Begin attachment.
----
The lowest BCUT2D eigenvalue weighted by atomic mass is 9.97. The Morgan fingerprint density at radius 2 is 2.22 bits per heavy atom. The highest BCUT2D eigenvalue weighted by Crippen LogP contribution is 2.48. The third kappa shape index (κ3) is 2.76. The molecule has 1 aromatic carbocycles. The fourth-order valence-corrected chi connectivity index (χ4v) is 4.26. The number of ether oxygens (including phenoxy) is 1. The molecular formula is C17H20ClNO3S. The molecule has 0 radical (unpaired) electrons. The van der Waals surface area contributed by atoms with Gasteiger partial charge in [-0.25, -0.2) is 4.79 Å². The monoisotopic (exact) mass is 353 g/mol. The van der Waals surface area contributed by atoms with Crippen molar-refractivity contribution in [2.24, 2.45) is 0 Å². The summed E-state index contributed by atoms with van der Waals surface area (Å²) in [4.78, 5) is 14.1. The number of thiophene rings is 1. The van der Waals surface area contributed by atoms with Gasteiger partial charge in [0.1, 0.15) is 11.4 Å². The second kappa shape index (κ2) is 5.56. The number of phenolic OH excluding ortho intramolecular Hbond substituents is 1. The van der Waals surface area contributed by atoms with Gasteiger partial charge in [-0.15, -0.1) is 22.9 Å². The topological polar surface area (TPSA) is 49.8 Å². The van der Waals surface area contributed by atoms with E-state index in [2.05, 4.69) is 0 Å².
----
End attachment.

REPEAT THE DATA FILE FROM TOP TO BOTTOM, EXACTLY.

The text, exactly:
The lowest BCUT2D eigenvalue weighted by atomic mass is 9.97. The Morgan fingerprint density at radius 2 is 2.22 bits per heavy atom. The highest BCUT2D eigenvalue weighted by Crippen LogP contribution is 2.48. The third kappa shape index (κ3) is 2.76. The molecule has 1 aromatic carbocycles. The fourth-order valence-corrected chi connectivity index (χ4v) is 4.26. The number of ether oxygens (including phenoxy) is 1. The molecular formula is C17H20ClNO3S. The molecule has 0 radical (unpaired) electrons. The van der Waals surface area contributed by atoms with Gasteiger partial charge in [-0.25, -0.2) is 4.79 Å². The monoisotopic (exact) mass is 353 g/mol. The van der Waals surface area contributed by atoms with Crippen molar-refractivity contribution in [2.24, 2.45) is 0 Å². The summed E-state index contributed by atoms with van der Waals surface area (Å²) in [4.78, 5) is 14.1. The number of thiophene rings is 1. The van der Waals surface area contributed by atoms with Gasteiger partial charge in [0.1, 0.15) is 11.4 Å². The second kappa shape index (κ2) is 5.56. The number of phenolic OH excluding ortho intramolecular Hbond substituents is 1. The van der Waals surface area contributed by atoms with Gasteiger partial charge in [-0.15, -0.1) is 22.9 Å². The topological polar surface area (TPSA) is 49.8 Å². The van der Waals surface area contributed by atoms with E-state index in [2.05, 4.69) is 0 Å².